At mile 5 I was passed by a runner with a 31 on his left calf, which meant that he was in my age group. I somehow knew it in my mind that he was now in 3rd place and I did all that I could do to push for the next 60 seconds to keep up with him (I was thinking IronWar in my mind), but his pace was just too fast. I couldn’t keep up!
I crossed the finish line with another PR of 2:22:19 and a giant smile across my entire face! Another successful triathlon in a beautiful place with my best of friends.
Recap of the day provided some details:
– Training for Ironman Arizona is a blast! But I really enjoy shorter distance triathlons in which your pacing is more about pushing to the limit rather than fueling for 10+ hours.
– In training for Ironman Arizona, I don’t hit my top end too often so it was hard to find my redline at this race and even more difficult to determine how long I could stay there.
– Losing out on Ironman 70.3 Lake Tahoe allowed me an additional week of taper, which saved my body and prepped me for a fast race but hurt my time overall because of too many “soft” days leading up to it.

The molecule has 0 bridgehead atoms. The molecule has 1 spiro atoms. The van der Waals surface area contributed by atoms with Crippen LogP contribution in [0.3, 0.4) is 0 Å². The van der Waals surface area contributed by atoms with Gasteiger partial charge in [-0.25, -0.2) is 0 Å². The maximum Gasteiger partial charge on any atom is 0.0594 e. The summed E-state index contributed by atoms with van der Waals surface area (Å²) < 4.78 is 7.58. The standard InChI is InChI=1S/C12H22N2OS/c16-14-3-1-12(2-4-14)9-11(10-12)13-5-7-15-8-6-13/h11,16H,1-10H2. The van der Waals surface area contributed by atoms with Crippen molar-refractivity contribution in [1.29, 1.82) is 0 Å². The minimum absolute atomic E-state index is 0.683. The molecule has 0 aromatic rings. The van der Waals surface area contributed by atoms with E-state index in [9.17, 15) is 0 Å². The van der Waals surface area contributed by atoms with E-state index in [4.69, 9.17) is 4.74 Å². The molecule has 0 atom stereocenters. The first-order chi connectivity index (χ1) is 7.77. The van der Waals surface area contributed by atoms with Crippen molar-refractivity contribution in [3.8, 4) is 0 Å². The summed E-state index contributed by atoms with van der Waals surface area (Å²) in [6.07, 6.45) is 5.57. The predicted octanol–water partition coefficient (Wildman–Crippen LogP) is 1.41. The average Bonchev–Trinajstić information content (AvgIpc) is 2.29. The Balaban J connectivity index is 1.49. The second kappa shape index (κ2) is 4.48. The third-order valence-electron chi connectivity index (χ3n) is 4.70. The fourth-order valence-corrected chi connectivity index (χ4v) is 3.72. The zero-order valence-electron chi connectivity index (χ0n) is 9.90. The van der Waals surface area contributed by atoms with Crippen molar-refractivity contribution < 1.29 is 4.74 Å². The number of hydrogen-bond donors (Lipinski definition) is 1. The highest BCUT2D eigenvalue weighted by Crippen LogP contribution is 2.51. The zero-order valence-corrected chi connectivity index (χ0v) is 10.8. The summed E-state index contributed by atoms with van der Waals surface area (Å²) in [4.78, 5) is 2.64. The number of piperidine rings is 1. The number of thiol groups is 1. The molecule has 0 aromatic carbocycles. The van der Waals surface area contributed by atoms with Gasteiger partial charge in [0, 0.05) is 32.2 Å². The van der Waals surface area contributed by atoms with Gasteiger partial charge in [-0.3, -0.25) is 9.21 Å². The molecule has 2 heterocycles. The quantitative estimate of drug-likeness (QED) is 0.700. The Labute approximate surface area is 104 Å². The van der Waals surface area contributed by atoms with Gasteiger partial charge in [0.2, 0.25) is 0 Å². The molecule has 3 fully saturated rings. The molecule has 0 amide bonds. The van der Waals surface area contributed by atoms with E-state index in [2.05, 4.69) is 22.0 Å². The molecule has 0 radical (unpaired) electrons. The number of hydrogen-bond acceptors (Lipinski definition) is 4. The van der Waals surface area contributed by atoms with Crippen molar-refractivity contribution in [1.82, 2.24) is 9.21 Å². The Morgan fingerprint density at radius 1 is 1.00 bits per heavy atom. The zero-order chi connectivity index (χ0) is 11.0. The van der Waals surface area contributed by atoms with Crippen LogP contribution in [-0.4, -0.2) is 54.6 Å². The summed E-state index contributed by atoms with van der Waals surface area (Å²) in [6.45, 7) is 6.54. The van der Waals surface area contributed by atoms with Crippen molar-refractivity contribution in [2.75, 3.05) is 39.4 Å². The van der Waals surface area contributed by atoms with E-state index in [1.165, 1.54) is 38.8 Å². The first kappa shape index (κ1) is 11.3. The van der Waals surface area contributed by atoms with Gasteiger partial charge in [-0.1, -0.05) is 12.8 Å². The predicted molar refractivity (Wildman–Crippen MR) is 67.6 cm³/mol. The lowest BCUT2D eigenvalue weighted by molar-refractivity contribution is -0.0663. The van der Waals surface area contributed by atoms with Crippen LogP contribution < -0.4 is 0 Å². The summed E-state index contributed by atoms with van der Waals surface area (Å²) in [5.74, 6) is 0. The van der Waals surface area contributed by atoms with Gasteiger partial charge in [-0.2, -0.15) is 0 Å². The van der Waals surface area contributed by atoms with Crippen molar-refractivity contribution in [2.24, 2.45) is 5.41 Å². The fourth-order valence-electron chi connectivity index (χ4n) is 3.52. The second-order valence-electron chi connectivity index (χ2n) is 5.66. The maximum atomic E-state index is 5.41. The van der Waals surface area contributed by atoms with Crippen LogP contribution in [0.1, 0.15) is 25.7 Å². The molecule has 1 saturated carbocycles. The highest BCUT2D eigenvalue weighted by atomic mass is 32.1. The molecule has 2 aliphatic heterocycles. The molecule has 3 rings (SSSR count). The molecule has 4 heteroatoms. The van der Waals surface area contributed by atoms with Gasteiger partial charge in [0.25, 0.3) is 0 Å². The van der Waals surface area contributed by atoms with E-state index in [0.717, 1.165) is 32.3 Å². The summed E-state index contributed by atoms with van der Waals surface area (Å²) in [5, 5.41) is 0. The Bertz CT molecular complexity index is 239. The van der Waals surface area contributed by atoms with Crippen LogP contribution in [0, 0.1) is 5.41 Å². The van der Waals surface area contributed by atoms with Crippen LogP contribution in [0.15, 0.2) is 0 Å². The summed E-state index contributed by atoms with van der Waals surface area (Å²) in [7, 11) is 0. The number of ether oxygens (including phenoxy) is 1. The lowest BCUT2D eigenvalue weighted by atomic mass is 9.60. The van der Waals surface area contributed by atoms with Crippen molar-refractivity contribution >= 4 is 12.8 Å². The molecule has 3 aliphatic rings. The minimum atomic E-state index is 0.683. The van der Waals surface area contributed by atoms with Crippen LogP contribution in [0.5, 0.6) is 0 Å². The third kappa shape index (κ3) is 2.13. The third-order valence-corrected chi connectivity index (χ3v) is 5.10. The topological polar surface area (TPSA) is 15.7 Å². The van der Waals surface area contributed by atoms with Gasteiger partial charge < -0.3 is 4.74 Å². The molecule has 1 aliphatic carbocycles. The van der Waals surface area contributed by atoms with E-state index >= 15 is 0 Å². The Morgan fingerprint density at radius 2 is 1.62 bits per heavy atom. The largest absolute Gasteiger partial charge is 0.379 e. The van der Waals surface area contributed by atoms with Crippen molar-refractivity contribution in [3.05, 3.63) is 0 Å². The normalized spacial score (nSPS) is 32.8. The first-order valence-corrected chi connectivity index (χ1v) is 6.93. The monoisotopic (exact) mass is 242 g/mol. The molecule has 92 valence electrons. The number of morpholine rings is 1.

– Belonging to the family Santa Cruz Triathlon Association and how crazy we are is absolutely incredible and I wouldn’t have it any other way!
Thank you to all that helped me along the way! My beautiful fiancée, Sara! My parents for understanding my need to move out to California. #BioSkin for the recovery sleeves that I immediately put on, #SaltedCaramel for the pickup at mile 3! #IAmSpecialized for a beautiful (and fast) bike! Thank you, Spokesman & Wade Hall, for providing assistance out on the course!